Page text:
Unions of the Craft Industries
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Unions of the Craft Industries


Unions were a very important aspect of work within an Edinburgh printing house.  For a full list of print unions the following book is a valuable aid:

Marsh, A.  Smethurst, J.  (2006).  Historical Directory of Trade Unions.  Volume 5: including unions in printing, publishing, local government, retail and distribution, domestic services, general employment, financial services, agriculture.  Aldershot: Ashgate Publishing.

This volume details the various amalgamations that occured within print unions.  Today all print unions come under one umbrella called UNITE which came into being in 2007 when AMICUS and the Transport and General Workers Union merged.  Prior to this the GPMU merged with AMICUS in 2004. 

However, the formal amalgamation of the National Graphical Association and SOGAT into the Graphical, Paper and Media Union: signalled the point when individual craft societies formed into an individual union.

In the 18th and 19th Century print unions were many, with each unions representing a different printing craft.  These included:

  • The Edinburgh Letterpress Printers Society, founded in 1758
  • Journeymen printers' of Edinburgh 1803 - 4
  • Journeymen booksellers of Edinburgh 1811
  • Edinburgh Typographical Society founded in 1836, which became part of the STA in 1876
  • General Typographical Association of Scotland 1836: At its height it took in 15 societies. 1844 absorbed into the National Typographical Association which collapsed in 1844
  • Edinburgh Electrotypers and Stereotypers Society 1892 became part of the Society of Electrotypers and Stereotypers of Great Britain and Ireland in 1893.  Address 1 Tarvit Street, Edinburgh.  1901 became a branch of the Federated Society. 1914 became the National Society of Electrotypers and Stereotypers.
  • Edinburgh press & machinemen's (letterpress printers) society: breakaway branch of the STA.  Formed because of the 1872 printers strike in which members felt that the STA had focused efforts on assisting compositors.  1908 lack of funds meant that they rejoined the STA.
  • National Graphical Association 1964.  Formed by an amalgamation of the Typographical Association and the London Typographical Association.  Joined by the Association of Correctors of the Press in 1965 and the National Union of Press Telegraphists in 1965.  1967 joined by the National Society of Electrotypers and Stereotypers.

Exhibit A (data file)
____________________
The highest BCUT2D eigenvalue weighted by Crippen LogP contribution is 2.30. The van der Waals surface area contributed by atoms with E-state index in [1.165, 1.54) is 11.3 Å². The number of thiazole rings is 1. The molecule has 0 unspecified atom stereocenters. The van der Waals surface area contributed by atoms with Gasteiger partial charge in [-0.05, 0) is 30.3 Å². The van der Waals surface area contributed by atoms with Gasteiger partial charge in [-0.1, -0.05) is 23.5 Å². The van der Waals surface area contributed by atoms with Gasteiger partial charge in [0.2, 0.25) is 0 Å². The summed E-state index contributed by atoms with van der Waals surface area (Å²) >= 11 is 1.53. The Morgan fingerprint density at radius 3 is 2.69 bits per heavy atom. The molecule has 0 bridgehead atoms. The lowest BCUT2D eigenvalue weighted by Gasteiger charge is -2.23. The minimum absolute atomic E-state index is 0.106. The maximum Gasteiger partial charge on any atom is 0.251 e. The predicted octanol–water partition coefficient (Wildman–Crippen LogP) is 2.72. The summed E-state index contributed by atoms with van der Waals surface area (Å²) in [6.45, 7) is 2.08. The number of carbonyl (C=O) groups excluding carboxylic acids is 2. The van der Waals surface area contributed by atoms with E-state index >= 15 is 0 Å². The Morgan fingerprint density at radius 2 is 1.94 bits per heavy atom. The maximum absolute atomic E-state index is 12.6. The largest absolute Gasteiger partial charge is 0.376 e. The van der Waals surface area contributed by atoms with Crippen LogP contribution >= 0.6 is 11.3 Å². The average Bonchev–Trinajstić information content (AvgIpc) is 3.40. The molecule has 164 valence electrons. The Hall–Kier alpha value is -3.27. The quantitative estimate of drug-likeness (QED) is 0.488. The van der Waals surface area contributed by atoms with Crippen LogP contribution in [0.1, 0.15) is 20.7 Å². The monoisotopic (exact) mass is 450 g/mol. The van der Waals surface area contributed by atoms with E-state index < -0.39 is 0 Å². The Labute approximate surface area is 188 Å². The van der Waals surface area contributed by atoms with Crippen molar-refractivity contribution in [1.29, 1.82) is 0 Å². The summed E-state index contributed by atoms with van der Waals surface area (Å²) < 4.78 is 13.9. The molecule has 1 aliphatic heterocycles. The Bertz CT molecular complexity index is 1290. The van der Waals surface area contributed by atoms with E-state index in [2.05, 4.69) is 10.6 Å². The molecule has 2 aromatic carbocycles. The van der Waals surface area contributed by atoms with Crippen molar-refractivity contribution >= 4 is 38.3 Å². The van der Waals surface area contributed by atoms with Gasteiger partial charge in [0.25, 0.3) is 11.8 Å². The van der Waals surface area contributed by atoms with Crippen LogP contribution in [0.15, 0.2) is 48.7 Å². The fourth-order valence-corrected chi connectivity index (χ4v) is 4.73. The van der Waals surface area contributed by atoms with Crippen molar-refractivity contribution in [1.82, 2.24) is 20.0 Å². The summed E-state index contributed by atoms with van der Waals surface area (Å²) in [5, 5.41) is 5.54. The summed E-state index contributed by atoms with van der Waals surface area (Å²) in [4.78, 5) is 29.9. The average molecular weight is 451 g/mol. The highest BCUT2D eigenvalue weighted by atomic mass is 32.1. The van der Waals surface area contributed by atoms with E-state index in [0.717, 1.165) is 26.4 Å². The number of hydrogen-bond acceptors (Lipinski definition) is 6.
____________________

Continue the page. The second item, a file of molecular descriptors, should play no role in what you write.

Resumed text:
• Amalgamated Society of Lithographic artists.  Joined in 1979 by the National Union of wall coverings, decorative and allied trades.  In 1982 became the Amalgamated Society of Lithographic artists, designers, engravers and process workers (SLADE).  1990 joined with SOGAT to form GPMU.
  • National Society of Operative Printers and Assistants. 1889 formed as the printers labourers union.  1899 changed its name to Operative Printers Association.  1904 known as NATSOPA.  1911 membership 4,722.  1929 92 branches and membership of 29,000.  In 1966 merged with the National Union of Printing, bookbinding and Paperworkers to form the Society of Graphical and Allied Trades to form SOGAT.  1970 amalgamation dissolved and became the National Society of Operative Printers and Media personnel.  1972 took in the sign and display trade union.  1982 NATSOPA and SOGAT amalgamated to form SOGAT 82.
  • National Union of bookbinders and machine rulers 1911.  Amalgamated with the National Union of Print and Paper Workers to form the National Union of Printing, bookbinding and Printing, bookbinding and paperworkers.  1924 took in the Platen Printing Machine Minders Society and the London Society of Machine Rulers.  1960 150,000 members.  1962 took in monotype casters and typefounders society.  1963 joined by the Pattern Card Makers Society.  1966 merged with NATSOPA to form SOGAT.  Demerged in 1970 but retained name SOGAT.
  • Printing and Kindred Trades Federation 1890 / 1.  1892 12 unions were members. Aim was to represent constituent organisations on matters of common interest until February 1974 when it was replaced by a Printing Co-ordinating Committee.